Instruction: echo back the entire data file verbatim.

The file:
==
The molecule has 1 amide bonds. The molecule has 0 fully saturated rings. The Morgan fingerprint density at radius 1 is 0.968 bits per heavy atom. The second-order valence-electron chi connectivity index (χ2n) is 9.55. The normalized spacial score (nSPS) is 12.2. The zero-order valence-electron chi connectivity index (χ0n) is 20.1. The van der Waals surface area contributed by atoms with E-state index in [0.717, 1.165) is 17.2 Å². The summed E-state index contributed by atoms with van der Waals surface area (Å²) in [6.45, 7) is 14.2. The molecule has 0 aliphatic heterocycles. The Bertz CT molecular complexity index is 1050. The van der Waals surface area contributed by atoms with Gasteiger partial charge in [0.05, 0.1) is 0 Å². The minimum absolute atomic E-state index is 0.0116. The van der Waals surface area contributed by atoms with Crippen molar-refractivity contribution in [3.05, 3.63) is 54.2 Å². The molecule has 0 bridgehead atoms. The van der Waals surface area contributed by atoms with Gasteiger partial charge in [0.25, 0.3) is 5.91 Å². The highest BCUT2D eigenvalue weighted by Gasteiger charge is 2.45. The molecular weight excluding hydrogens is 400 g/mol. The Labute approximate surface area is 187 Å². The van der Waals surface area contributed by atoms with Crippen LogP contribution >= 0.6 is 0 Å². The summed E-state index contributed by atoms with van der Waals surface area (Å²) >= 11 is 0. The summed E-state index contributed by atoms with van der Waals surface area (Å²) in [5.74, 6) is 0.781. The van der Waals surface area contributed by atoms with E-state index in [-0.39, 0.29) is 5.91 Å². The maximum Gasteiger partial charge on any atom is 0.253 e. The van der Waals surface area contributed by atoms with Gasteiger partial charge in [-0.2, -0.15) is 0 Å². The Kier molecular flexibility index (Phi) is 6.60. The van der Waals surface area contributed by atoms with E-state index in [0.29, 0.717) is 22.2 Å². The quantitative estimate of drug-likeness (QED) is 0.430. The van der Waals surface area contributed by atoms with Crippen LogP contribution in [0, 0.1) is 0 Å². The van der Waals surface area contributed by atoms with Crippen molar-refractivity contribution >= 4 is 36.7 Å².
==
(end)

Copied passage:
The molecule has 1 amide bonds. The molecule has 0 fully saturated rings. The Morgan fingerprint density at radius 1 is 0.968 bits per heavy atom. The second-order valence-electron chi connectivity index (χ2n) is 9.55. The normalized spacial score (nSPS) is 12.2. The zero-order valence-electron chi connectivity index (χ0n) is 20.1. The van der Waals surface area contributed by atoms with E-state index in [0.717, 1.165) is 17.2 Å². The summed E-state index contributed by atoms with van der Waals surface area (Å²) in [6.45, 7) is 14.2. The molecule has 0 aliphatic heterocycles. The Bertz CT molecular complexity index is 1050. The van der Waals surface area contributed by atoms with Gasteiger partial charge in [0.05, 0.1) is 0 Å². The minimum absolute atomic E-state index is 0.0116. The van der Waals surface area contributed by atoms with Crippen molar-refractivity contribution in [3.05, 3.63) is 54.2 Å². The molecule has 0 bridgehead atoms. The van der Waals surface area contributed by atoms with Gasteiger partial charge in [0.25, 0.3) is 5.91 Å². The highest BCUT2D eigenvalue weighted by Gasteiger charge is 2.45. The molecular weight excluding hydrogens is 400 g/mol. The Labute approximate surface area is 187 Å². The van der Waals surface area contributed by atoms with Crippen LogP contribution >= 0.6 is 0 Å². The summed E-state index contributed by atoms with van der Waals surface area (Å²) >= 11 is 0. The summed E-state index contributed by atoms with van der Waals surface area (Å²) in [5.74, 6) is 0.781. The van der Waals surface area contributed by atoms with E-state index in [-0.39, 0.29) is 5.91 Å². The maximum Gasteiger partial charge on any atom is 0.253 e. The van der Waals surface area contributed by atoms with Gasteiger partial charge in [-0.2, -0.15) is 0 Å². The Kier molecular flexibility index (Phi) is 6.60. The van der Waals surface area contributed by atoms with E-state index in [0.29, 0.717) is 22.2 Å². The quantitative estimate of drug-likeness (QED) is 0.430. The van der Waals surface area contributed by atoms with Crippen LogP contribution in [0, 0.1) is 0 Å². The van der Waals surface area contributed by atoms with Crippen molar-refractivity contribution >= 4 is 36.7 Å².